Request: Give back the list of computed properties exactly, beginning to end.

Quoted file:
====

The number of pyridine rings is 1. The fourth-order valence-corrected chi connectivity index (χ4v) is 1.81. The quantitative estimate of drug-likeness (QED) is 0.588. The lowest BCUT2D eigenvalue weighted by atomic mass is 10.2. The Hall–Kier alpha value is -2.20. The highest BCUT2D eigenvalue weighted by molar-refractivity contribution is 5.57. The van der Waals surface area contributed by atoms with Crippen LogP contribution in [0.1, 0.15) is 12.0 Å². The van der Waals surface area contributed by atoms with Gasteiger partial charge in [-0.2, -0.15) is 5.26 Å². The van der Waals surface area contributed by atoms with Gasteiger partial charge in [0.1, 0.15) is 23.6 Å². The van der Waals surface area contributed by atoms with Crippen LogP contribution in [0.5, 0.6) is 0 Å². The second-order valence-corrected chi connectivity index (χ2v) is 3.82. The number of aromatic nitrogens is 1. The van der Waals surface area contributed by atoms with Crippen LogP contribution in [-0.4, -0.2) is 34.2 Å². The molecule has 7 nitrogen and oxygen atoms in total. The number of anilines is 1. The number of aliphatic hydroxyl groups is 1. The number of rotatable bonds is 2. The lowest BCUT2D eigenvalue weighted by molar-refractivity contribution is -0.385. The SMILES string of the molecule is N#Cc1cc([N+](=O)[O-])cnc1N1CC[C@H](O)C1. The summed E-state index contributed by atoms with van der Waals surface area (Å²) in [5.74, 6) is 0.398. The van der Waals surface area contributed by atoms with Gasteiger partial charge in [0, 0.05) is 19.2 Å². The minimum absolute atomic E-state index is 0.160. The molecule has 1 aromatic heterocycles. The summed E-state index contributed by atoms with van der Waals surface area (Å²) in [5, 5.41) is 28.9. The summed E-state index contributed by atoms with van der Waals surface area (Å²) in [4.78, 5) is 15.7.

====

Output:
The number of pyridine rings is 1. The fourth-order valence-corrected chi connectivity index (χ4v) is 1.81. The quantitative estimate of drug-likeness (QED) is 0.588. The lowest BCUT2D eigenvalue weighted by atomic mass is 10.2. The Hall–Kier alpha value is -2.20. The highest BCUT2D eigenvalue weighted by molar-refractivity contribution is 5.57. The van der Waals surface area contributed by atoms with Crippen LogP contribution in [0.1, 0.15) is 12.0 Å². The van der Waals surface area contributed by atoms with Gasteiger partial charge in [-0.2, -0.15) is 5.26 Å². The van der Waals surface area contributed by atoms with Gasteiger partial charge in [0.1, 0.15) is 23.6 Å². The van der Waals surface area contributed by atoms with Crippen LogP contribution in [0.5, 0.6) is 0 Å². The second-order valence-corrected chi connectivity index (χ2v) is 3.82. The number of aromatic nitrogens is 1. The van der Waals surface area contributed by atoms with Crippen LogP contribution in [-0.4, -0.2) is 34.2 Å². The molecule has 7 nitrogen and oxygen atoms in total. The number of anilines is 1. The number of aliphatic hydroxyl groups is 1. The number of rotatable bonds is 2. The lowest BCUT2D eigenvalue weighted by molar-refractivity contribution is -0.385. The SMILES string of the molecule is N#Cc1cc([N+](=O)[O-])cnc1N1CC[C@H](O)C1. The summed E-state index contributed by atoms with van der Waals surface area (Å²) in [5.74, 6) is 0.398. The van der Waals surface area contributed by atoms with Gasteiger partial charge in [0, 0.05) is 19.2 Å². The minimum absolute atomic E-state index is 0.160. The molecule has 1 aromatic heterocycles. The summed E-state index contributed by atoms with van der Waals surface area (Å²) in [5, 5.41) is 28.9. The summed E-state index contributed by atoms with van der Waals surface area (Å²) in [4.78, 5) is 15.7.